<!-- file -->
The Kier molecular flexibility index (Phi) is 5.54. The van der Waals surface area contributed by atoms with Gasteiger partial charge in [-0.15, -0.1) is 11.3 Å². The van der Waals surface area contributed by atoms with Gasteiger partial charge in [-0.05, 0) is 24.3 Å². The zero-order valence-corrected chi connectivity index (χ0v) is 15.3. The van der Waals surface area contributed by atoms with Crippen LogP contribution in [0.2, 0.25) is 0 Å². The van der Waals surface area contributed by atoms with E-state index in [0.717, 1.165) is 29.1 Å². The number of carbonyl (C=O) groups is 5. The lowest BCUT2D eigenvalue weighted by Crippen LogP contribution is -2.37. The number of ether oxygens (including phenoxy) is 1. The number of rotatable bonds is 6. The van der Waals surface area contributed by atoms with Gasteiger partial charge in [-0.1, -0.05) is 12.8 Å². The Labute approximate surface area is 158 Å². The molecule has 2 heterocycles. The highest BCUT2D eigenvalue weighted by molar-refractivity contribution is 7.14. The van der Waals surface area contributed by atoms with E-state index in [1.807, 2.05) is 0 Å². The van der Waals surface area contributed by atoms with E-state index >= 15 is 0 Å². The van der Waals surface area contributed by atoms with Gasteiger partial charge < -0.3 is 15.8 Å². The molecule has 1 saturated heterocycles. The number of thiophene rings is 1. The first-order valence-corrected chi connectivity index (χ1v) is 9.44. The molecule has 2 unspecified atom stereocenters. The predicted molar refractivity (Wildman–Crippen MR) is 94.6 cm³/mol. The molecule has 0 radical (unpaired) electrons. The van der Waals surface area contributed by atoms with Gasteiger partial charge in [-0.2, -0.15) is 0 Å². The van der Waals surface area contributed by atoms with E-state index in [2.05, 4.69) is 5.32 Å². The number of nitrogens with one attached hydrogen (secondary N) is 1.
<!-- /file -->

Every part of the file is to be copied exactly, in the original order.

The Kier molecular flexibility index (Phi) is 5.54. The van der Waals surface area contributed by atoms with Gasteiger partial charge in [-0.15, -0.1) is 11.3 Å². The van der Waals surface area contributed by atoms with Gasteiger partial charge in [-0.05, 0) is 24.3 Å². The zero-order valence-corrected chi connectivity index (χ0v) is 15.3. The van der Waals surface area contributed by atoms with Crippen LogP contribution in [0.2, 0.25) is 0 Å². The van der Waals surface area contributed by atoms with E-state index in [0.717, 1.165) is 29.1 Å². The number of carbonyl (C=O) groups is 5. The lowest BCUT2D eigenvalue weighted by Crippen LogP contribution is -2.37. The number of ether oxygens (including phenoxy) is 1. The number of rotatable bonds is 6. The van der Waals surface area contributed by atoms with Gasteiger partial charge in [-0.1, -0.05) is 12.8 Å². The Labute approximate surface area is 158 Å². The molecule has 2 heterocycles. The highest BCUT2D eigenvalue weighted by molar-refractivity contribution is 7.14. The van der Waals surface area contributed by atoms with E-state index in [1.807, 2.05) is 0 Å². The van der Waals surface area contributed by atoms with E-state index >= 15 is 0 Å². The van der Waals surface area contributed by atoms with Gasteiger partial charge < -0.3 is 15.8 Å². The molecule has 1 saturated heterocycles. The number of thiophene rings is 1. The first-order valence-corrected chi connectivity index (χ1v) is 9.44. The molecule has 2 unspecified atom stereocenters. The predicted molar refractivity (Wildman–Crippen MR) is 94.6 cm³/mol. The molecule has 0 radical (unpaired) electrons. The van der Waals surface area contributed by atoms with Gasteiger partial charge in [-0.2, -0.15) is 0 Å². The van der Waals surface area contributed by atoms with E-state index in [2.05, 4.69) is 5.32 Å². The number of nitrogens with one attached hydrogen (secondary N) is 1.